- First, get your potatoes ready. Peel and cube them into 1-inch pieces, then place in a pot and cover with water. Bring it to a boil, then boil for 8-10 minutes, until tender. When ready, drain the water from the potatoes and run them under cold water so that they stop cooking. Set them aside until you're ready to use them.
- Heat 2 teaspoons of olive oil in your pot over medium-high heat. Cook the bacon until crispy, about 5-8 minutes, then remove from the pan and set aside to drain on paper towels. Remove all but 1 tablespoon of fat from the pot.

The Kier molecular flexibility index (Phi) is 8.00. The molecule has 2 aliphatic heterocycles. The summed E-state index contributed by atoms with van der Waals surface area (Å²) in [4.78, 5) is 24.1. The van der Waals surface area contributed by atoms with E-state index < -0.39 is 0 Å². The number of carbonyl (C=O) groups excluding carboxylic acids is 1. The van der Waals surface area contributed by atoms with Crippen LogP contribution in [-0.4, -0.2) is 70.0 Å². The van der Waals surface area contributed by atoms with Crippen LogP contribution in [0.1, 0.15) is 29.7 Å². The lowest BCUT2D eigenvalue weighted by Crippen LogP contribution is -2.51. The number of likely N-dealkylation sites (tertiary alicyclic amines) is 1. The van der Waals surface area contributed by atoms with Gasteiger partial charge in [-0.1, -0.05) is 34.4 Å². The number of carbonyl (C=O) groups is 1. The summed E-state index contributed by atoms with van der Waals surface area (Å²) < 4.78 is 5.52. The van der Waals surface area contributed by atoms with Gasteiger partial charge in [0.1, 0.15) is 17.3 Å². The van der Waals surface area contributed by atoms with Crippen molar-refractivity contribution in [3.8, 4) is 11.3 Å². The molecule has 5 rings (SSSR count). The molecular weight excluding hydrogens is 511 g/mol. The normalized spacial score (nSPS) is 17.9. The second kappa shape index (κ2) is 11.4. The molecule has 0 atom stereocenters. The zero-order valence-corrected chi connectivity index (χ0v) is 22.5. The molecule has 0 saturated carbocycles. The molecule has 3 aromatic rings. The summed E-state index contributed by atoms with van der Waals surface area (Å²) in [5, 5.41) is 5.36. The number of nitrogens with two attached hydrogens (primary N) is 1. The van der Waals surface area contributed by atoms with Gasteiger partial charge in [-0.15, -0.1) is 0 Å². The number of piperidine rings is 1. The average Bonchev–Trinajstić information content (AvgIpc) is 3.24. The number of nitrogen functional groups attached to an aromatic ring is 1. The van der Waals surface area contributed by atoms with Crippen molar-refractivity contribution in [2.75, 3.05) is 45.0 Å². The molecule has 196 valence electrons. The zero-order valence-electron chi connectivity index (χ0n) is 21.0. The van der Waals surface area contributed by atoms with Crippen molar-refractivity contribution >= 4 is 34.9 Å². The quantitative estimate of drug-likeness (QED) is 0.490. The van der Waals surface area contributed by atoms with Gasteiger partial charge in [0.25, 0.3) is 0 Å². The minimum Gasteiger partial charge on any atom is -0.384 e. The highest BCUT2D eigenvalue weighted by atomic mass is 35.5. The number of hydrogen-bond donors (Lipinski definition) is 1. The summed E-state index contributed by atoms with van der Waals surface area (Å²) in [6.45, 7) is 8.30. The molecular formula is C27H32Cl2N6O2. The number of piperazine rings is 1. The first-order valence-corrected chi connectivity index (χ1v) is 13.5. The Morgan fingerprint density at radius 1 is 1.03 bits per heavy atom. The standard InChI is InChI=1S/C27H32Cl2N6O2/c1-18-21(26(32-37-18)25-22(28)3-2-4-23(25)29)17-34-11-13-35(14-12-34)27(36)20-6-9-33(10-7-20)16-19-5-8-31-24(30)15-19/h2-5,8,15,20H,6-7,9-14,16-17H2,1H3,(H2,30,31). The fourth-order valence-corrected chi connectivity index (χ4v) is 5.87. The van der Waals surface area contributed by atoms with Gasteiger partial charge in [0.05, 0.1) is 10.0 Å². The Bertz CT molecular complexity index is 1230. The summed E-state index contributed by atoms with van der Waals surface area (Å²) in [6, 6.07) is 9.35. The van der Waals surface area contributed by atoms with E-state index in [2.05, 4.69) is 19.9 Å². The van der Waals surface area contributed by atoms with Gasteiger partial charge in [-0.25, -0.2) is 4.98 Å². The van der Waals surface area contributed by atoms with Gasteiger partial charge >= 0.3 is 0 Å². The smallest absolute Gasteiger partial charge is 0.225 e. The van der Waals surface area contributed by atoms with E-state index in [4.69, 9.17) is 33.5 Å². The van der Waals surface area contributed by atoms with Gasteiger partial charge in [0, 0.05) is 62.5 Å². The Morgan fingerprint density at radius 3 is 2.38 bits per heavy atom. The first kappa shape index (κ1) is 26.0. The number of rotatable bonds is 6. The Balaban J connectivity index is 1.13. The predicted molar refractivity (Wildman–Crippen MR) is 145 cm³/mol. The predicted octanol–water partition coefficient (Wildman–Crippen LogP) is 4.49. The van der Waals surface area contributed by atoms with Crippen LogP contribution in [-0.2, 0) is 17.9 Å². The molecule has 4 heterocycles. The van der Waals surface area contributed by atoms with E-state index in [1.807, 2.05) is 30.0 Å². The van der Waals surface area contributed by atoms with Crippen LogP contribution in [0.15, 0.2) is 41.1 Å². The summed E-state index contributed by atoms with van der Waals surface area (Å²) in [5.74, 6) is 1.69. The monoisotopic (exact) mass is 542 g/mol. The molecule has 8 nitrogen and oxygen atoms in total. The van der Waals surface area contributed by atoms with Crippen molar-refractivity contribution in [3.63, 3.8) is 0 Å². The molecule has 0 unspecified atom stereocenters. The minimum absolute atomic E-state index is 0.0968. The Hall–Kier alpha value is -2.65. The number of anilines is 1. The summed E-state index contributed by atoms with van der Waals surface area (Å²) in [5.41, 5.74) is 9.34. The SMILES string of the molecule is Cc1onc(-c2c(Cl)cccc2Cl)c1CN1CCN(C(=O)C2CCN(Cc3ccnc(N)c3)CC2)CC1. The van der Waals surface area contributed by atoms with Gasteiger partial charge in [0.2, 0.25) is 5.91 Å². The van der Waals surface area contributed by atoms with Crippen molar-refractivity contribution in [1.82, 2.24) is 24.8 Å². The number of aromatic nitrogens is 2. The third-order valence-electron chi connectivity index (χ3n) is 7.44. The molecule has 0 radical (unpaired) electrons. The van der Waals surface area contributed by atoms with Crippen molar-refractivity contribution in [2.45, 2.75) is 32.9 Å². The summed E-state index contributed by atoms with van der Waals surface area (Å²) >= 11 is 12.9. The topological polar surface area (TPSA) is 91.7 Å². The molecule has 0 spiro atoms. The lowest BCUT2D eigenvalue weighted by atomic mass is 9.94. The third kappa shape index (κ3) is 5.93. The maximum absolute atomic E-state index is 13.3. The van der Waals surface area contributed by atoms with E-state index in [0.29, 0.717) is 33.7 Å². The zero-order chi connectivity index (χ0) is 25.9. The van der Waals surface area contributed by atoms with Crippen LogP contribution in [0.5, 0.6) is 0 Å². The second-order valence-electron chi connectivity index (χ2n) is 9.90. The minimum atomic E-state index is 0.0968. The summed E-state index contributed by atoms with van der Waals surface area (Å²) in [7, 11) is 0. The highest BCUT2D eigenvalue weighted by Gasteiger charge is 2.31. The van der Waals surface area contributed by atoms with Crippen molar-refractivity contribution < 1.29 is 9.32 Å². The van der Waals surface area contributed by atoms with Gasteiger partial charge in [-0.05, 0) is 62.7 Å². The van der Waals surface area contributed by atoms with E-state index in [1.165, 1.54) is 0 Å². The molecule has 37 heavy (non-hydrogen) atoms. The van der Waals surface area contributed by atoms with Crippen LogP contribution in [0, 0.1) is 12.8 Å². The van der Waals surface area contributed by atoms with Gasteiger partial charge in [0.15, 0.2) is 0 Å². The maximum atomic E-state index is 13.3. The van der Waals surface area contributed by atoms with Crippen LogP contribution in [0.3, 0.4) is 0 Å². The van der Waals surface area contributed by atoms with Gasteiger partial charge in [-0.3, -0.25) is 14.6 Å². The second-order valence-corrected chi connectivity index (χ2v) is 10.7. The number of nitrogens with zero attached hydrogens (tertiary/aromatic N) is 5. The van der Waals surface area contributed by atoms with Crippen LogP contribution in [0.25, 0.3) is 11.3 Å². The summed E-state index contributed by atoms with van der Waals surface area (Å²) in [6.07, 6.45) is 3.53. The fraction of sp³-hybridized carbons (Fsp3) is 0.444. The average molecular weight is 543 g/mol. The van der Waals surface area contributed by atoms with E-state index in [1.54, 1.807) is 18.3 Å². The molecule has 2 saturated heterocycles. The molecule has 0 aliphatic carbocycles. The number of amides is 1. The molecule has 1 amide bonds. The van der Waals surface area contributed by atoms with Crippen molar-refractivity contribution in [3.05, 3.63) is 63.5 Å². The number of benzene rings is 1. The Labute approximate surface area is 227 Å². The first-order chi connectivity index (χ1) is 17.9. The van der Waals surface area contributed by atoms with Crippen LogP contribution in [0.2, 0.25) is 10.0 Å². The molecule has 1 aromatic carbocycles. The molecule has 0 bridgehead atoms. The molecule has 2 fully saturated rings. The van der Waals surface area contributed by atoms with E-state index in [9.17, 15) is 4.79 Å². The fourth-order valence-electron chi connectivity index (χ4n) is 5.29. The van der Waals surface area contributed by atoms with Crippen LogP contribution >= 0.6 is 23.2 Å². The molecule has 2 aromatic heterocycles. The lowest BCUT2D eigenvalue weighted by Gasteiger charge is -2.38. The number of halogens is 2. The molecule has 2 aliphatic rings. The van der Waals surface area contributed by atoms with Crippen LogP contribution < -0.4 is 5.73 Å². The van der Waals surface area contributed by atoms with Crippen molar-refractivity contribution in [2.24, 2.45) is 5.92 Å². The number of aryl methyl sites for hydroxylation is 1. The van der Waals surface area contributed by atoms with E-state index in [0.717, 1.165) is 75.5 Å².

- Add the shallot and bell pepper and saute until they are softened and beginning to caramelize over medium heat, about 8-10 minutes. Add in the mushrooms and cook until browned and softened, about 5 minutes. Add in the garlic and tomatoes, stir, and cook for another 2-3 minutes, until the garlic is fragrant and the tomatoes have begun to soften. Add in the combined curry powder, turmeric, ginger, coriander, salt, pepper, and red pepper flakes, and stir. Add the cooked potatoes, the cooked peas, and the crispy bacon, if you're using it. Stir everything together and add in the curry paste and ¼ cup of vegetable stock. When most of the vegetable stock has simmered away, taste, adjust seasonings as necessary, and serve.